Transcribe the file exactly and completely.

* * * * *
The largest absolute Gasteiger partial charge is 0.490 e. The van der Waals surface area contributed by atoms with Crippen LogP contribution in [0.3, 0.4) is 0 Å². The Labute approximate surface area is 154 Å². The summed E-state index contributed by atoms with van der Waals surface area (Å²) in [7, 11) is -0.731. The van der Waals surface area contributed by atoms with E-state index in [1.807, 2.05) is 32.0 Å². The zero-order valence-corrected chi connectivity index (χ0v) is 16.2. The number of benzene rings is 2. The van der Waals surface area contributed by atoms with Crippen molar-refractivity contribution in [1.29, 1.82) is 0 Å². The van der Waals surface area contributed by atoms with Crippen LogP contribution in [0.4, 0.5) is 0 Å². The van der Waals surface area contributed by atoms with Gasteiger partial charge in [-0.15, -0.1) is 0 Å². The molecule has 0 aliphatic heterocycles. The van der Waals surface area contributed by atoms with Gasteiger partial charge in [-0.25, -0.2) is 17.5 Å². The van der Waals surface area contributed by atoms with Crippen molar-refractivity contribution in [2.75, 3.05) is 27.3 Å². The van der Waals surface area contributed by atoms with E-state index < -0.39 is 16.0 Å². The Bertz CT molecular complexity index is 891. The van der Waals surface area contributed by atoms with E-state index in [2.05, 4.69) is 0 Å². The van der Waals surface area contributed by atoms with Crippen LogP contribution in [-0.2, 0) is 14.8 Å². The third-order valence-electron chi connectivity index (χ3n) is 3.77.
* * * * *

The largest absolute Gasteiger partial charge is 0.490 e. The van der Waals surface area contributed by atoms with Crippen LogP contribution in [0.3, 0.4) is 0 Å². The Labute approximate surface area is 154 Å². The summed E-state index contributed by atoms with van der Waals surface area (Å²) in [7, 11) is -0.731. The van der Waals surface area contributed by atoms with E-state index in [1.807, 2.05) is 32.0 Å². The zero-order valence-corrected chi connectivity index (χ0v) is 16.2. The number of benzene rings is 2. The van der Waals surface area contributed by atoms with Crippen molar-refractivity contribution in [1.29, 1.82) is 0 Å². The van der Waals surface area contributed by atoms with Crippen LogP contribution in [0.4, 0.5) is 0 Å². The van der Waals surface area contributed by atoms with Gasteiger partial charge in [-0.15, -0.1) is 0 Å². The molecule has 0 aliphatic heterocycles. The van der Waals surface area contributed by atoms with Gasteiger partial charge in [-0.25, -0.2) is 17.5 Å². The van der Waals surface area contributed by atoms with Crippen molar-refractivity contribution in [2.75, 3.05) is 27.3 Å². The van der Waals surface area contributed by atoms with E-state index < -0.39 is 16.0 Å². The Bertz CT molecular complexity index is 891. The van der Waals surface area contributed by atoms with E-state index in [2.05, 4.69) is 0 Å². The van der Waals surface area contributed by atoms with Crippen LogP contribution in [-0.2, 0) is 14.8 Å². The third-order valence-electron chi connectivity index (χ3n) is 3.77.